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dc.contributor.authorKelly, Zoe Louise
dc.contributor.authorHalvorsen, Thomas
dc.contributor.authorHeimdal, John-Helge
dc.contributor.authorStrand, Eric
dc.contributor.authorVollsæter, Maria
dc.contributor.authorClemm, Hege Synnøve Havstad
dc.contributor.authorRøksund, Ola Drange
dc.date.accessioned2019-08-19T12:09:42Z
dc.date.available2019-08-19T12:09:42Z
dc.date.issued2019
dc.identifier.citationKelly ZL, Halvorsen T, Heimdal J, Strand E, Vollsæter M, Clemm H, Røksund OD. Feasibility and tolerability of measuring translaryngeal pressure during exercise. The Laryngoscope. 2019eng
dc.identifier.urihttp://hdl.handle.net/1956/20690
dc.description.abstract<p>Objectives/Hypothesis: To determine if simultaneous tracheal and supraglottic pressure measurement performed during a continuous laryngoscopy exercise (CLE) test is possible, tolerable, and feasible, and if so, whether measurements can be used to determined airflow resistance over the larynx, thus providing an objective outcome measure for the CLE test, the gold standard for diagnosing exercise‐induced laryngeal obstruction.</p> <p>Study Design: Explorative descriptive clinical study.</p> <p>Methods: A CLE test was performed with the addition of two pressure sensors (Mikro‐Cath 825‐0101; Millar, Houston, TX) placed at the epiglottic tip and at the fifth tracheal ring. To place sensors, laryngeal anesthesia and a channel scope were required. Tolerability and feasibility was determined by a Likert score and subjective indication from subjects and operators. Adjustments to the technique were made to increase tolerability. The pressure data were continuously collected and analyzed for artifacts, drifts, frequency response, and used with flow data to calculate translaryngeal resistance.</p> <p>Results: All subjects (n&thinsp;=&thinsp;7) completed all procedures. Two main areas of concern were identified regarding tolerability: application of topical anesthesia to the larynx and nasal discomfort due to the added diameter of the laryngoscope. Protocol adjustments improved both. Pressure data were obtained from all procedures in all subjects, were consistent, and followed physiological trends.</p> <p>Conclusions: Continuous measurement of the translaryngeal pressure gradient during a CLE test is possible, feasible, and tolerable. A CLE test with direct measurement of the translaryngeal pressure gradient might become a valuable tool in the objective assessment of respiratory function, and normal values should be established in health and disease.</p>eng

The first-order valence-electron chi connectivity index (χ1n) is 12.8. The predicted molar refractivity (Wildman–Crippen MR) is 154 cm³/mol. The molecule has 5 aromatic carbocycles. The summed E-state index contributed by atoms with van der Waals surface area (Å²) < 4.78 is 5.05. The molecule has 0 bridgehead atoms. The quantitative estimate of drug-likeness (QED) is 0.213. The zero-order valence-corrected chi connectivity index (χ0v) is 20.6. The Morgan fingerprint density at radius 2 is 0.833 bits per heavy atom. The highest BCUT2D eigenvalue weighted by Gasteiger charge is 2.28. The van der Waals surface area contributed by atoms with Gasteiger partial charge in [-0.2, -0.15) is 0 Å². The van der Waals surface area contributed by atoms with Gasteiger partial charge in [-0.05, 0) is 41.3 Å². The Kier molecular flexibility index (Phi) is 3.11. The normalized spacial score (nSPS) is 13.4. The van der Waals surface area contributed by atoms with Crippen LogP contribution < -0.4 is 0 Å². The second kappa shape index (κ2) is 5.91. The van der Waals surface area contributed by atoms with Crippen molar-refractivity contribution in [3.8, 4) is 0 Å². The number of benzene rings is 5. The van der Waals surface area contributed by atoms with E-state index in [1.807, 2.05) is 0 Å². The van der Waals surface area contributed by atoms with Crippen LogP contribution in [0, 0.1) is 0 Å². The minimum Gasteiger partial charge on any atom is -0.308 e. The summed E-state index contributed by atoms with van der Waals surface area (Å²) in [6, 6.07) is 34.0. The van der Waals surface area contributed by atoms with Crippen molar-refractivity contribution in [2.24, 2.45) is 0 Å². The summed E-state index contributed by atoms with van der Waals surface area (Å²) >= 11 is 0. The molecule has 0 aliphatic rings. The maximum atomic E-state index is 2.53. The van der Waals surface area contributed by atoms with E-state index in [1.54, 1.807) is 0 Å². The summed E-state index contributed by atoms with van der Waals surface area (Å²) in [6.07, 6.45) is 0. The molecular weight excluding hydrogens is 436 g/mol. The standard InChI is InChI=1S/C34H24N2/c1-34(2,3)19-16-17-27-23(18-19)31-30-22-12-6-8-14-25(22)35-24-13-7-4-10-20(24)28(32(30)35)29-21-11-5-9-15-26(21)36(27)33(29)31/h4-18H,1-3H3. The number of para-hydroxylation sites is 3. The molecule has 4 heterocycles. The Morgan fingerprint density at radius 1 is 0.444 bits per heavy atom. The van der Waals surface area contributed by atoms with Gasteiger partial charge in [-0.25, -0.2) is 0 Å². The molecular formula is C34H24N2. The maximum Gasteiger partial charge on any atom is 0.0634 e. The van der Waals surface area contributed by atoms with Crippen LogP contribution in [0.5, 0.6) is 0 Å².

dc.language.isoengeng
dc.publisherWileyeng
dc.rightsAttribution CC BY-NCeng
dc.rights.urihttp://creativecommons.org/licenses/by-nc/4.0/eng
dc.subjectTranslaryngeal resistanceeng
dc.subjectexercise testeng
dc.subjectexercise-induced laryngeal obstructioneng
dc.subjectexertional dyspneaeng
dc.titleFeasibility and tolerability of measuring translaryngeal pressure during exerciseeng
dc.typeJournal articleeng
dc.date.updated2019-06-24T12:27:39Z
dc.rights.holderCopyright 2019 The Author(s)eng
dc.type.versionpublishedVersioneng
bora.peerreviewedPeer reviewedeng
dc.type.documentJournal article
dc.identifier.cristinID1685687
dc.identifier.doi10.1002/lary.27846eng
dc.source.issn0023-852Xeng
dc.source.issn1531-4995eng
dc.relation.journalThe Laryngoscope


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